So what sort of power requirements will come with these new ultrafast mobile GPUs? Here is one more area where things have improved over the GeForce Go 7950 GTX. Maximum power use should be somewhat lower (37W compared to 44W for the 8800M GTX, and a few watts lower for the 8800M GTS), and minimum power requirements should also be lower - we were told the 8800M GTX sitting idle at the Windows desktop consumes 4.7W. VP2 will increase power requirements slightly when watching movies, but only up to around 7.2W. While the idle power consumption isn't particularly high, the fact of the matter is that battery life is extremely important for many laptop users, and battery life will still suffer compared to IGP laptop offerings.

The Holy Grail for laptops would be to have a system that can completely shut down any discrete graphics card(s) when 3D performance is not required. That would potentially allow manufacturers to create even SLI notebooks that could still offer several hours of battery life - provided you're not running any 3D applications. NVIDIA is at work on creating such a solution, which they are calling hybrid graphics. The technology is not yet finished, and there's more to it than simply shutting down the discrete graphics. Still, the idea is promising and we certainly look forward to being able to have our cake and eat it too when it comes to gaming notebooks and battery life.



DirectX 10 Games and Initial Performance Estimates

Up until recently, the need for DirectX 10 hardware has been debatable - only a few titles have even supported DirectX 10, and performance has often been too slow to warrant consideration. With the holiday season in full swing, however, top-end DirectX 9 hardware from last year is now beginning to seriously struggle on many titles. Recent releases such as Crysis and Hellgate: London are just the tip of the iceberg. DirectX 10 mode might still be too much for many graphics cards to handle, but the latest DX10 hardware is also substantially faster at running DX9 code. The following slide shows the growing list of DX10 enabled games.


Huxley and Call of Duty 4 could also be included in that list, and there are many more titles scheduled for release in the next year that will continue to push GPU requirements.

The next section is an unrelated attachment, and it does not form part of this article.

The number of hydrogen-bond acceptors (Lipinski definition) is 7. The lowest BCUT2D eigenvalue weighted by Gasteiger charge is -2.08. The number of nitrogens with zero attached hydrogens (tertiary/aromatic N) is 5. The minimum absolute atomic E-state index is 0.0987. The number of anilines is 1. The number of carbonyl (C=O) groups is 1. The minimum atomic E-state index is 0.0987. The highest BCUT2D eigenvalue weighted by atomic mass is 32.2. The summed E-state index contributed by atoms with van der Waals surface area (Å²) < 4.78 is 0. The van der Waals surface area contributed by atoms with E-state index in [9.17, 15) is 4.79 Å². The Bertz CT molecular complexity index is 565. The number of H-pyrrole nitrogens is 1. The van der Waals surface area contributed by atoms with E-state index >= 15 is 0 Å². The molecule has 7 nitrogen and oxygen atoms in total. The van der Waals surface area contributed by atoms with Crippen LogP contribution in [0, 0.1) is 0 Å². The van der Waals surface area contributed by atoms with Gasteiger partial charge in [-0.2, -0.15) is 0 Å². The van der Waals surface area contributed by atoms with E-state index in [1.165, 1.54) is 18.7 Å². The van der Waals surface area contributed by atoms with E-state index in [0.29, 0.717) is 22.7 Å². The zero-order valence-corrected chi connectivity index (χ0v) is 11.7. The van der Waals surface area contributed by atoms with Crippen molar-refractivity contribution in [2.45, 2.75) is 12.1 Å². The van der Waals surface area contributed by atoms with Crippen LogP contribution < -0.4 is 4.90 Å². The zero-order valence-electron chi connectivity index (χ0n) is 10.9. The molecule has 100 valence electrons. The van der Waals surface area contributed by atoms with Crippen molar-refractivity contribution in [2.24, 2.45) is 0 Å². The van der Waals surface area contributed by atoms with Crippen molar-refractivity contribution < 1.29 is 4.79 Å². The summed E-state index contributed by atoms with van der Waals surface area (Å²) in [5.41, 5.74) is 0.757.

So just how fast is the GeForce 8800M GTX? As mentioned, we were unable to test one in person at this point in time, but we will provide detailed results as soon as possible. In the meantime, here are a few quick slides from NVIDIA showing preliminary performance results. Note that we are not in control of the test variables for the following slides, and the first 3DMark06 slide includes three different CPU speeds (2.8GHz for 8800M, 2.2GHz for 8700M, and 2.0GHz for 7950 GTX). As gaming continues to be predominantly GPU limited, however, these baseline performance estimates should at least whet your appetite.





It appears that we should be able to get approximately twice the performance of the GeForce Go 7950 GTX (and more than twice the 8700M GT) with the 8800M GTX, which brings laptops back into striking range of desktop computers. A single 8800M GTX should also be roughly the same speed as GeForce Go 7950 GTX SLI, without the hassles of SLI drivers and profiles. For those that simply demand top performance, we can expect 8800M SLI configurations to improve performance again by up to 80% - just don't worry about battery life on such notebooks.



Closing Thoughts

While we would love to have hardware in our hands for this product launch, that is frequently not possible for the mobile market. NVIDIA is working with various manufacturers, many of whom are in the final stages of testing and validation, and we expect to see 8800M notebooks begin showing up online for pre-order shortly. If you're interested in picking up one of these systems, you might keep an eye on the websites of the following companies.